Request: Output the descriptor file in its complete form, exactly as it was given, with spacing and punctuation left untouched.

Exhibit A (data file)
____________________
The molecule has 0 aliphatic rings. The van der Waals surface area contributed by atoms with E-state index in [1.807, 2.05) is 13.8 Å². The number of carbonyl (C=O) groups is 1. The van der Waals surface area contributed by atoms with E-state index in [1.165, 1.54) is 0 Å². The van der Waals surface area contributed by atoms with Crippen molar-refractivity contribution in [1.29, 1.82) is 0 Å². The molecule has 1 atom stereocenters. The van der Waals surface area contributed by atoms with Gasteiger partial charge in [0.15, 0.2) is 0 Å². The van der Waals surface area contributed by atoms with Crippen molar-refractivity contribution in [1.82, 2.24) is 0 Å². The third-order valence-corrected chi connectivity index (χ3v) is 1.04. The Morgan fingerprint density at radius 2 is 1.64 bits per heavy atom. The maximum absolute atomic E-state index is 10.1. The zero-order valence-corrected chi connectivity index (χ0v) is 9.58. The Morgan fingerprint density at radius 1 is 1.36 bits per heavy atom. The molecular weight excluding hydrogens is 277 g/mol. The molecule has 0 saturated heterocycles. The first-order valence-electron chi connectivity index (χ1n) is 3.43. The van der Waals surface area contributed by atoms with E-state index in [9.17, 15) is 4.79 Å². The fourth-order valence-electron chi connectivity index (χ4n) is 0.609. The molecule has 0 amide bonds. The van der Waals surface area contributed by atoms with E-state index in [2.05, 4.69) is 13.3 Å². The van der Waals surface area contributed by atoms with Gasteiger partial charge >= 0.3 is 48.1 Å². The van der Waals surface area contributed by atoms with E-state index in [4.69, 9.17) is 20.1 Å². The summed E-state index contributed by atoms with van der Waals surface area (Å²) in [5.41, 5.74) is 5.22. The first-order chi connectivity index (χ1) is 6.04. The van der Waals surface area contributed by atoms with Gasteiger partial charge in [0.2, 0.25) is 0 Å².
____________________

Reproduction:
The molecule has 0 aliphatic rings. The van der Waals surface area contributed by atoms with E-state index in [1.807, 2.05) is 13.8 Å². The number of carbonyl (C=O) groups is 1. The van der Waals surface area contributed by atoms with E-state index in [1.165, 1.54) is 0 Å². The van der Waals surface area contributed by atoms with Crippen molar-refractivity contribution in [1.29, 1.82) is 0 Å². The molecule has 1 atom stereocenters. The van der Waals surface area contributed by atoms with Gasteiger partial charge in [0.15, 0.2) is 0 Å². The van der Waals surface area contributed by atoms with Crippen molar-refractivity contribution in [1.82, 2.24) is 0 Å². The third-order valence-corrected chi connectivity index (χ3v) is 1.04. The Morgan fingerprint density at radius 2 is 1.64 bits per heavy atom. The maximum absolute atomic E-state index is 10.1. The zero-order valence-corrected chi connectivity index (χ0v) is 9.58. The Morgan fingerprint density at radius 1 is 1.36 bits per heavy atom. The molecular weight excluding hydrogens is 277 g/mol. The molecule has 0 saturated heterocycles. The first-order valence-electron chi connectivity index (χ1n) is 3.43. The van der Waals surface area contributed by atoms with E-state index in [9.17, 15) is 4.79 Å². The fourth-order valence-electron chi connectivity index (χ4n) is 0.609. The molecule has 0 amide bonds. The van der Waals surface area contributed by atoms with E-state index in [2.05, 4.69) is 13.3 Å². The van der Waals surface area contributed by atoms with Gasteiger partial charge >= 0.3 is 48.1 Å². The van der Waals surface area contributed by atoms with E-state index in [4.69, 9.17) is 20.1 Å². The summed E-state index contributed by atoms with van der Waals surface area (Å²) in [5.41, 5.74) is 5.22. The first-order chi connectivity index (χ1) is 6.04. The van der Waals surface area contributed by atoms with Gasteiger partial charge in [0.2, 0.25) is 0 Å².